9. In the social field, the security environment is influenced by the asymmetric demographic development, by the rapid urbanisation, the societies’ polarisation, by increasingly ageing population, enhanced individualism and isolation in the virtual space, increased vulnerabilities of online social media to information war actions, as well as by the development of the migration phenomenon. At the same time, urbanisation is also turning cities more vulnerable, especially from the perspective of the climate changes and providing the minimum standards for living conditions.

10. The National Defence Strategy represents, naturally and legitimately, the synthetic collection of aspirations, desires, visions and ideas of freedom, dignity and prosperity meant to build a normal Romania, a 21st century Romania. The strategy reflects the need to ensure a natural balance between national security and other vital areas such as economy, health or education.

11. The document has multiple dimensions:

 On one hand, it is a strategic-applicative instrument, which sets out guidelines, according to which national security system institutions will act in the upcoming period of time, targets a well-defined timeframe, i.e. 2020-2024, which entails the planning of concrete actions. The strategy also incorporates a necessary degree of flexibility in order to have the ability to keep its adequacy until the end of the reference timeframe; yet, it does not stray away from its generally applicable objectives;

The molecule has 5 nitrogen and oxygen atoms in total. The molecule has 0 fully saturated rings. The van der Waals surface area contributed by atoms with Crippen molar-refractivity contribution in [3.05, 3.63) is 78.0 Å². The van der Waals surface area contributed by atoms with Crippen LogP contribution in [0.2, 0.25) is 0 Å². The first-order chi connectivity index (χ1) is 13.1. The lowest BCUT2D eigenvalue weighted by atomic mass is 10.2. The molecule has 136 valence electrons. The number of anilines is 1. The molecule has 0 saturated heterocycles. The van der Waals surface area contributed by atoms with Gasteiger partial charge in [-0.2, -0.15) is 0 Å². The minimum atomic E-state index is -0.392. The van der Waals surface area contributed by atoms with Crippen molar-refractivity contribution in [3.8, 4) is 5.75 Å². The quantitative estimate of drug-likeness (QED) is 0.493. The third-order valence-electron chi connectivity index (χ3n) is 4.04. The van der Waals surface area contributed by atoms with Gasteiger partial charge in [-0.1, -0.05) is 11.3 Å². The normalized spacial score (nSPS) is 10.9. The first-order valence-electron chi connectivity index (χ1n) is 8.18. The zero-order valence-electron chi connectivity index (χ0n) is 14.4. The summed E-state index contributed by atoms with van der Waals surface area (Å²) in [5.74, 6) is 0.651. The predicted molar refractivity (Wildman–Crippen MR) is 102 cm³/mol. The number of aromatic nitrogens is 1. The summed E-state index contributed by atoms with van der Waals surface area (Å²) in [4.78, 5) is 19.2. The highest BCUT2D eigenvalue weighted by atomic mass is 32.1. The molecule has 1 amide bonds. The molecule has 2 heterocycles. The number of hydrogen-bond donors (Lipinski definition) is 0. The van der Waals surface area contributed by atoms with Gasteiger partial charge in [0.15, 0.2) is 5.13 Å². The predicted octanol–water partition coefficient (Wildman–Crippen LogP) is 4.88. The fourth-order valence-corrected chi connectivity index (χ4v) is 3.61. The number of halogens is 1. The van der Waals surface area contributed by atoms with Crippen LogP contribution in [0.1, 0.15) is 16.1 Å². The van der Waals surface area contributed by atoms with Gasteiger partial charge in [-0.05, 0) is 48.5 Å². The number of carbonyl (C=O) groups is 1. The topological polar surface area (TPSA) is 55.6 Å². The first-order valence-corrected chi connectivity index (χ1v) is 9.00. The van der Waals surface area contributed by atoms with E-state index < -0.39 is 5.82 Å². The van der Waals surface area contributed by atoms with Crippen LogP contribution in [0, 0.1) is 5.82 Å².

 On the other hand, it is a document which also addresses the public opinion towards which it performs an extremely important function: it transparently enables it to be informed on how the institutions carry out their missions for the benefit of citizens. Through its comprehensive approach, the Strategy provides a platform to strengthen the citizens’ support for the state institutions’ action, cohesively rallying them to it. For the international public opinion, the Strategy shows how Romania conceptualises the topic of security and how it aims to act opened towards cooperation with foreign partners, in a predictable and transparent way.